10. Brenna

    I did not enjoy The Alchemist one bit. I thought it functioned better as a children’s story than an adult novel. The whole thing could have been condensed to 30 pages.

  11. ColleenFL

    Hey, Trish. Good review. I read the non-graphic novel English version and I’m not a fan of the book. I found it too preachy and boring.

  12. Erin

    I read The Alchemist years ago and remember liking it, but not much beyond that. I was surprised because it’s not the sort of book I’d usually like. I’m not a big graphic novel person and suspect I’d end up preferring the novel form, should I ever choose to revisit it the book. I enjoyed reading your thoughts on this version and the story in general.

  13. Trish

    *Bookfool – Flip test, huh? And what might that be? And yes–on the one hand I do believe in the power of positive thinking, but it only goes to a certain extent.

    *Jason – For me a big part of it was the way it was recommend. Same reason why I won’t read The Secret. Sure, you might have found the book enlightening, but couldn’t you have figured out these things on your own? I do think to an extent this book preaches valuable messages–I didn’t find a lot of the ‘blame the victim’ negativity, but it is a whole lot to swallow.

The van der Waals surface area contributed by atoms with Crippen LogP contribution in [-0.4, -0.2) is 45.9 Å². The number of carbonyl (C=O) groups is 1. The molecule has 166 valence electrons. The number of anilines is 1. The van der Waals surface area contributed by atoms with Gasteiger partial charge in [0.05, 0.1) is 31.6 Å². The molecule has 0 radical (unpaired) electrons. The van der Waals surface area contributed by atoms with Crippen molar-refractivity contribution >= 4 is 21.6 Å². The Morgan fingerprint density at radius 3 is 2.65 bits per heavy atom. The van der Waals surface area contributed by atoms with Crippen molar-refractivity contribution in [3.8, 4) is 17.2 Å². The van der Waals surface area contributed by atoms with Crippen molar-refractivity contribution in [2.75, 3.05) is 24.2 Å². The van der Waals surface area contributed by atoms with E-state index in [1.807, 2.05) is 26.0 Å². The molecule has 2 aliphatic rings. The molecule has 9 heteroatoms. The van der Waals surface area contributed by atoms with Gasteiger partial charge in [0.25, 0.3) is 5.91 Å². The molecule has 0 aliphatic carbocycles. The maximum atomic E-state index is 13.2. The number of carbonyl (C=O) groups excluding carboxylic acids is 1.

*Brenna – I have to admit I’m surprised that of these comments only one so far as been positive! And yes, maybe you’d feel better having read the graphic novel version which takes MUCH less time to read! ;)

    *ColleenFL – Well I will say that the graphic novel version wasn’t necessarily boring. I read it over a week of lunches and I was surprised how it kept my attention. But my sister attempted the original and like you was bored.

    *Erin – Not a big graphic novel fan!? Hmmmm…can you please read Persepolis or Maus? Thank you goodbye. ;) I’m glad to hear you liked this book–I’ve surprised at how many commenters felt negatively towards it! I thought this was one “everyone” liked.

  14. trish

    I found your take on this quite interesting since you hadn’t read the novel (and by that I mean, that you felt like you got the storyline and such). I can’t decide if I’d rather try the novel first or the graphic novel. I’d love to form my own opinion when this book is obviously opinion inducing!

    Thanks for being on this tour!

  15. Michelle

    I love books that can stir up emotion like this. I think I am on the same page as Nymeth however. I don’t believe that if things don’t happen like you want is not because you were not wanting it enough, so I think a book like this might just get me frustrated and annoyed. And saying a book changed your life, puts a lof of expectations on said book. I am curious though, any books that you can say changed your life?